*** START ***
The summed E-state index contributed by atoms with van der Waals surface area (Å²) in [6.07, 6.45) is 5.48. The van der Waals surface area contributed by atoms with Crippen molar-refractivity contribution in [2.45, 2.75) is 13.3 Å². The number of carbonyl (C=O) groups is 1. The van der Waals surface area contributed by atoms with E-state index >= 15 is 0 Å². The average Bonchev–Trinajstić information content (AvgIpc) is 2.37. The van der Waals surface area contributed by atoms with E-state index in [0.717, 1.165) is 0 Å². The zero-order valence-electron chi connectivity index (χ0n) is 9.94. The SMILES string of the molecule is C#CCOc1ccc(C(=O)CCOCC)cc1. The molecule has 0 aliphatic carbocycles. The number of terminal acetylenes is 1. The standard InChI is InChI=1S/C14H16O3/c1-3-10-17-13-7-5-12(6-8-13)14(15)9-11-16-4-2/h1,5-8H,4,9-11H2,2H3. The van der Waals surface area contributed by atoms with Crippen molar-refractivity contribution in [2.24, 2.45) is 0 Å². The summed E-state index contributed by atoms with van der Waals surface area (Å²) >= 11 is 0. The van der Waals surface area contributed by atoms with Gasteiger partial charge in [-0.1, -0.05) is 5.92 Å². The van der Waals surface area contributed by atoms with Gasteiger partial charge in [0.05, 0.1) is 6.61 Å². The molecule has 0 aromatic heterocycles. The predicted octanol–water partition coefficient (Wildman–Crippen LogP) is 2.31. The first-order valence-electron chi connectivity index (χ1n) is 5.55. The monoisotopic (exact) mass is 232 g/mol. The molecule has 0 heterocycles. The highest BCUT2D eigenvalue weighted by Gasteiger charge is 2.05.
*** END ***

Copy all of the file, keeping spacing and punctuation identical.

The summed E-state index contributed by atoms with van der Waals surface area (Å²) in [6.07, 6.45) is 5.48. The van der Waals surface area contributed by atoms with Crippen molar-refractivity contribution in [2.45, 2.75) is 13.3 Å². The number of carbonyl (C=O) groups is 1. The van der Waals surface area contributed by atoms with E-state index >= 15 is 0 Å². The average Bonchev–Trinajstić information content (AvgIpc) is 2.37. The van der Waals surface area contributed by atoms with E-state index in [0.717, 1.165) is 0 Å². The zero-order valence-electron chi connectivity index (χ0n) is 9.94. The SMILES string of the molecule is C#CCOc1ccc(C(=O)CCOCC)cc1. The molecule has 0 aliphatic carbocycles. The number of terminal acetylenes is 1. The standard InChI is InChI=1S/C14H16O3/c1-3-10-17-13-7-5-12(6-8-13)14(15)9-11-16-4-2/h1,5-8H,4,9-11H2,2H3. The van der Waals surface area contributed by atoms with Crippen molar-refractivity contribution in [2.24, 2.45) is 0 Å². The summed E-state index contributed by atoms with van der Waals surface area (Å²) >= 11 is 0. The van der Waals surface area contributed by atoms with Gasteiger partial charge in [-0.1, -0.05) is 5.92 Å². The van der Waals surface area contributed by atoms with Gasteiger partial charge in [0.05, 0.1) is 6.61 Å². The molecule has 0 aromatic heterocycles. The predicted octanol–water partition coefficient (Wildman–Crippen LogP) is 2.31. The first-order valence-electron chi connectivity index (χ1n) is 5.55. The monoisotopic (exact) mass is 232 g/mol. The molecule has 0 heterocycles. The highest BCUT2D eigenvalue weighted by Gasteiger charge is 2.05.